In contrast, he said, saving the lives of the injured in Port-au-Prince is going to be hampered by a lack of almost everything — antibiotics, surgical facilities, IV units to compensate for dehydration, and trained medical personnel.
Even if some of those needs are filled by the international community, getting them to workers on the ground is going to be difficult, he said. The airport at Port-au-Prince is linked to the city by a single road, which is reportedly blocked by rubble.
The heavy equipment and fuel needed to clear roads and rescue people trapped under rubble is in short supply in Haiti, which probably means that most supplies will have to come in by sea, Lyons said.
But there are reports that cranes and piers in the city’s port were severely damaged by the earthquake, which will complicate the issue.
The American hospital ship, USNS Comfort, is on standby in Baltimore for a possible trip to Haiti, but orders for the mission have not yet been issued, according to the Associated Press.
Rescuing people in need of care will be an “enormous task” in the next few days, according to Irwin Redlener, MD, director of the National Center for Disaster Preparedness at Columbia University’s Mailman School of Public Health.
Those most at risk will have severe head injuries, chest injuries, and generalized crushing injuries, he wrote in an e-mail.
“In the absence of a healthcare system [that] was minimal to begin with, the availability of healthcare to meet those challenges is primary,” he said, and much of it will have to come from outside the country.
Indeed, the lack of dialysis equipment in particular is worrisome, UVa’s Dillingham added. Crushed muscle releases proteins that are toxic to the liver but in hospitals in the developed world, temporary renal replacement in such cases is routine.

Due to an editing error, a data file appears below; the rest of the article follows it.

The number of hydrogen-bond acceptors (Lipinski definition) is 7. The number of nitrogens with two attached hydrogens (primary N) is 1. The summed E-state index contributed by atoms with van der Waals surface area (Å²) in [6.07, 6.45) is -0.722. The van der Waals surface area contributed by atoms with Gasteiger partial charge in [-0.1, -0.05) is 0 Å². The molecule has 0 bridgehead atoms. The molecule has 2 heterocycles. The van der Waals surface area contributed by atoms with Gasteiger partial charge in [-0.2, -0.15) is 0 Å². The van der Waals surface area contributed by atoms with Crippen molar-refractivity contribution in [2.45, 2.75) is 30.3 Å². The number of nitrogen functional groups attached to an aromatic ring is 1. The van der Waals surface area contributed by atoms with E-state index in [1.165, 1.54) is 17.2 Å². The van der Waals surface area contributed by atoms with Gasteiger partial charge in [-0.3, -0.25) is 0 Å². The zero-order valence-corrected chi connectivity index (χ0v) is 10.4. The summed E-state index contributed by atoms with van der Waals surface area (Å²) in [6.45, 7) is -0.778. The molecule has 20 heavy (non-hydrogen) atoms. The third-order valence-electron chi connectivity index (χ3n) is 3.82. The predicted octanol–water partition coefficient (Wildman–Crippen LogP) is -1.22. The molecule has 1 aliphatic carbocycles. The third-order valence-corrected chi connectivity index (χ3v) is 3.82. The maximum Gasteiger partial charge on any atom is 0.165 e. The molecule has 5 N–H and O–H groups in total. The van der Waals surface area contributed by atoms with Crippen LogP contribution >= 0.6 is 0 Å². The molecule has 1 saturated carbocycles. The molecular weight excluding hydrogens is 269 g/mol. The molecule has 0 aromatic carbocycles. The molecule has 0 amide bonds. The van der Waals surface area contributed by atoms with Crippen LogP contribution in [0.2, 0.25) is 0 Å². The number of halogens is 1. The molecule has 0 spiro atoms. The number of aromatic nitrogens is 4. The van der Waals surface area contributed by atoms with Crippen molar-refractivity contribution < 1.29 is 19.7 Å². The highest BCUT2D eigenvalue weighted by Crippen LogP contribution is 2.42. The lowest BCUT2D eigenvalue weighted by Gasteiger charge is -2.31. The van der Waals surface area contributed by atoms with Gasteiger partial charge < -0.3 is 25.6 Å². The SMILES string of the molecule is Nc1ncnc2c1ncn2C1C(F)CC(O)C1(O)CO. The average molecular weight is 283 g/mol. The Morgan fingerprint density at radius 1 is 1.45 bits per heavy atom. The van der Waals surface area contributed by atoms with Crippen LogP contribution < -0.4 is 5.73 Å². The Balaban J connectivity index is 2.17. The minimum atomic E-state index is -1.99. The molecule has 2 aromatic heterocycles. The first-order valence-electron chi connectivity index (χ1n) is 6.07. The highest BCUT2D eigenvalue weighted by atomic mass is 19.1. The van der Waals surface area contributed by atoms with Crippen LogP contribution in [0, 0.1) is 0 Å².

“It’s horrifying to think that someone might survive being crushed and then die of kidney failure,” she said.
But the search and rescue operation is just the first phase of the response to the disaster.
Next, authorities will have to re-establish social order and ensure “shelter, nutrition, and general care for all survivors, not necessarily those with medical problems,” said Columbia’s Redlener.
The process includes organizing access to clean, safe water and food, preventing and managing secondary injuries from such dangers as downed power lines, and controlling public health hazards.
Finally, he said, there’s “the whole process of recovery. For Haiti, that’s going to be years and years.”
From a healthcare standpoint, the country starts behind the eight-ball, according Allegheny General’s Williams.
“I can’t imagine a country that is less capable of handling this,” he said.
In the short term, he said, “you’re going to see dead bodies piled in the streets “because of the limited resources available to save them. There is the possibility of disease — typhoid is endemic and clean water, always hard to come by, is now even harder to find.
Many will have even greater difficulty than normal in finding food, he said, especially those in the city’s sprawling slums, where buildings are made of whatever materials come to hand, including packing cases and tin cans hammered flat and nailed together.
But the long term is “going to be more devastating than the short term,” Williams said.
If Port-au-Prince is as damaged as reports indicate, hundreds of thousands of people — even if they survive — will have lost everything. They will have no homes, no clothing, no prospects.
The country is already one of the world’s poorest, rated 146 out of 177 on the UN’s Human Development Index. The average per capita income is just $560 a year and 78% of the population lives in less than a dollar a day.
“No one has the wherewithal to rebuild,” he said.